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In Bangkok the women are beautiful men,
or vice-versa. They crowd the bar streets
with cut off shorts and the best remnants
of sailors, dirty jokes. They sell themselves
to buy themselves. A year on their backs or
their knees can add breasts, shave Adams’ Apples,
or remove the lingering penis. Standing,
between shamed man, and proud woman.

Near Chiang Mai we sit, two to an elephant.
Its skin rubs like the bark of a silk tree.
If such a thing were to exist. When it sniffs
us we provide a banana. When it stops
to eat, the small man sitting on its head jabs
an ear with a pickaxe to make it lumber forward.
In pictures, I can’t decide which emotions
jockeyed for control of its gray-blue eyes.

As we disembark from a Mekong Riverboat
children rushed forward in impeccable English.
Pringles! Coca-Cola! Marlboro! Shampoo!
Followed by their older cousins and siblings.
But their words pawed delicately at the air,
Hashish, Marijuana, Heroin, Cocaine, Girls, Boys.
Many of us stop, our mouths hang open
and they think they’ve made a sale.

A cabbie chain smokes us out of Luang Prabang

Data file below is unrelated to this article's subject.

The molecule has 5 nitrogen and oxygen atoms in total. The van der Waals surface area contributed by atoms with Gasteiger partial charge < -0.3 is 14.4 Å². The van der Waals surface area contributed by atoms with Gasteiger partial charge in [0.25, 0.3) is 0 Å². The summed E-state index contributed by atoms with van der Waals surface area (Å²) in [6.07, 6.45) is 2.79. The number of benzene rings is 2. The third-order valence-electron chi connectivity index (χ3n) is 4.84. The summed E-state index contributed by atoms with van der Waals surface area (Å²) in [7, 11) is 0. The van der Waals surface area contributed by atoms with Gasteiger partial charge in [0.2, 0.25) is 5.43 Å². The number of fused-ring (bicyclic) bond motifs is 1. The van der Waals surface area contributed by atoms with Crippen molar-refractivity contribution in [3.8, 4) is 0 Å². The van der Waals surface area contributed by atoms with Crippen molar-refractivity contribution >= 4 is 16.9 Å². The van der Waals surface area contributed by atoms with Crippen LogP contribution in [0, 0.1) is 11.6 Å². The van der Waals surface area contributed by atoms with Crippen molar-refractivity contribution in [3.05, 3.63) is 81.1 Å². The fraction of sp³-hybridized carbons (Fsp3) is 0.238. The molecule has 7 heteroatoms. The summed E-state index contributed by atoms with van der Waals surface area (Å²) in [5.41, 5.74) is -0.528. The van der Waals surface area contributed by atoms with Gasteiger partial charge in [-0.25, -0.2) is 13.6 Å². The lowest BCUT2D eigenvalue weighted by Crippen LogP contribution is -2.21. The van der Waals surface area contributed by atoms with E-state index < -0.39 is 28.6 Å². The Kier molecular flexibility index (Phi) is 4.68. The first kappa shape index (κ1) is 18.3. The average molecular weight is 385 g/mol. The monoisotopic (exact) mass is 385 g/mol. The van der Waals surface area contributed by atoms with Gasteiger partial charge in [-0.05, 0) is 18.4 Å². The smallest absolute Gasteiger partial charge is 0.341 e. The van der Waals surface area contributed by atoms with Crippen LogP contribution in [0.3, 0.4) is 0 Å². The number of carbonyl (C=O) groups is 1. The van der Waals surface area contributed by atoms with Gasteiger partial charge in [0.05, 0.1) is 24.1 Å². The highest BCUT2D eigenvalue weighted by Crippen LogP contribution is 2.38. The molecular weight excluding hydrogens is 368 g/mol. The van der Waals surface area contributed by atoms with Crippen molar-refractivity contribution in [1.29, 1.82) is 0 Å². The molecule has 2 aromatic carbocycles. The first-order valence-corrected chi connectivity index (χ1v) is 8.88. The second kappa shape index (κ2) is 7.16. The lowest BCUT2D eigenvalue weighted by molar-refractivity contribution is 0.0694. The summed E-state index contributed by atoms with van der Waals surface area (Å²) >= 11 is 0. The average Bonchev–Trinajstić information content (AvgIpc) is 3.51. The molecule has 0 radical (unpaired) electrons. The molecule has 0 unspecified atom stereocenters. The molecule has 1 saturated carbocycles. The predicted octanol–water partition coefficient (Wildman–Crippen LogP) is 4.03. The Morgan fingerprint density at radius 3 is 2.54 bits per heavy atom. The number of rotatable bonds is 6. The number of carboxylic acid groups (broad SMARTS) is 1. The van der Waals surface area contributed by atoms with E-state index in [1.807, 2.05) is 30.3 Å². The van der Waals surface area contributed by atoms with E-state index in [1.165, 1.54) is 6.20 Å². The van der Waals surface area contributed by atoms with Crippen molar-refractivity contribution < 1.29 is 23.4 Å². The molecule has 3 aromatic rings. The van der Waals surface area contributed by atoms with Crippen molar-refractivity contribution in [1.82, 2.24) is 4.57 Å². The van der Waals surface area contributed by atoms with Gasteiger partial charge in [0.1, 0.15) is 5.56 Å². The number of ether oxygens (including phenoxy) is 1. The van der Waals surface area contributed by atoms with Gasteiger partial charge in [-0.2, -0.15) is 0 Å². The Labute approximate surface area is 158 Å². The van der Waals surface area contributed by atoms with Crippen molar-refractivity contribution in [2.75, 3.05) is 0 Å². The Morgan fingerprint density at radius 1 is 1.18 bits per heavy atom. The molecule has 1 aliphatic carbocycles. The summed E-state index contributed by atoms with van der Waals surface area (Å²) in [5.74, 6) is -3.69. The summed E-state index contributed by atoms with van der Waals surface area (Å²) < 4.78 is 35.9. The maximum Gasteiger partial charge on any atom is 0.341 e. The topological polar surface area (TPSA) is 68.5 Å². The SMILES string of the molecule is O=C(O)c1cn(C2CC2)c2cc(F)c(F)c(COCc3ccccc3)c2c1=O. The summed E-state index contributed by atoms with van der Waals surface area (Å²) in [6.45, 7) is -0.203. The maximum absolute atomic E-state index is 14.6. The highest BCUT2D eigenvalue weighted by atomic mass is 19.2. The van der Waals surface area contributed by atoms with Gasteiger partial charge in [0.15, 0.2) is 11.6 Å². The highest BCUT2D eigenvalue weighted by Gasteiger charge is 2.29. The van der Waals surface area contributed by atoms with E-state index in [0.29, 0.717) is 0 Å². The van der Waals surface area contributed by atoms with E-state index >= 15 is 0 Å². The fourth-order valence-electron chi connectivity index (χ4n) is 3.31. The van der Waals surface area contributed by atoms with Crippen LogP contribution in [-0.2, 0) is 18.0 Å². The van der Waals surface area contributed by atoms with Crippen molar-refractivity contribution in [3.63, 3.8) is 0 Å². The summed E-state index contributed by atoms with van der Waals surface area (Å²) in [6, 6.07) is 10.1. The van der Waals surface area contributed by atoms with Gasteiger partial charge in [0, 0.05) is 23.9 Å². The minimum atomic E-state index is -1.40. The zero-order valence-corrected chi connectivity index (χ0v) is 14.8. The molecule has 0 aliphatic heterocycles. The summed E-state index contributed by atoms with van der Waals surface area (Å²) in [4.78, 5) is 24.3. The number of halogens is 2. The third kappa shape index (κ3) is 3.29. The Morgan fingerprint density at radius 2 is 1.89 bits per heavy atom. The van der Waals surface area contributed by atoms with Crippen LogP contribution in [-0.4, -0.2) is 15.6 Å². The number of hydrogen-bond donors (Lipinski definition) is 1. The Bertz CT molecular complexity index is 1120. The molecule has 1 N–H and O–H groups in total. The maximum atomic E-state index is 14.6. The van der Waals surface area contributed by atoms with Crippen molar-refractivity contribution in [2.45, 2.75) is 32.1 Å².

to a club on the periphery of progress.
The unexpected is the familiar: hip hop.
As the tourists dance to irony locals twist
and writhe their Sunday night smiles. Silence
comes early, the lights herd us to the exit
with their alien brightness. At midnight
we wonder what to do next, where the night

will take us. There seems an equal chance
of a ballgame in Lao pastel, or a tour
of some forgotten temple, glowing
with its menagerie of orange monks.
Another cabbie decides for us,
driving to the last open bar, where we
can only smile and pay the man, called
as we were to the sounds of chaos.

At the Bao Ling alley, the club’s DJ hurls
like a pro and looks helplessly forward
where two pins wait. Her arms akimbo
like a woman waiting for a hug.
She puffs a Marlboro as her friends laugh.
It feels like waking in my own bed, but
in a strange hotel room. We clink beers,
as the DJ throws at a 7-10 split.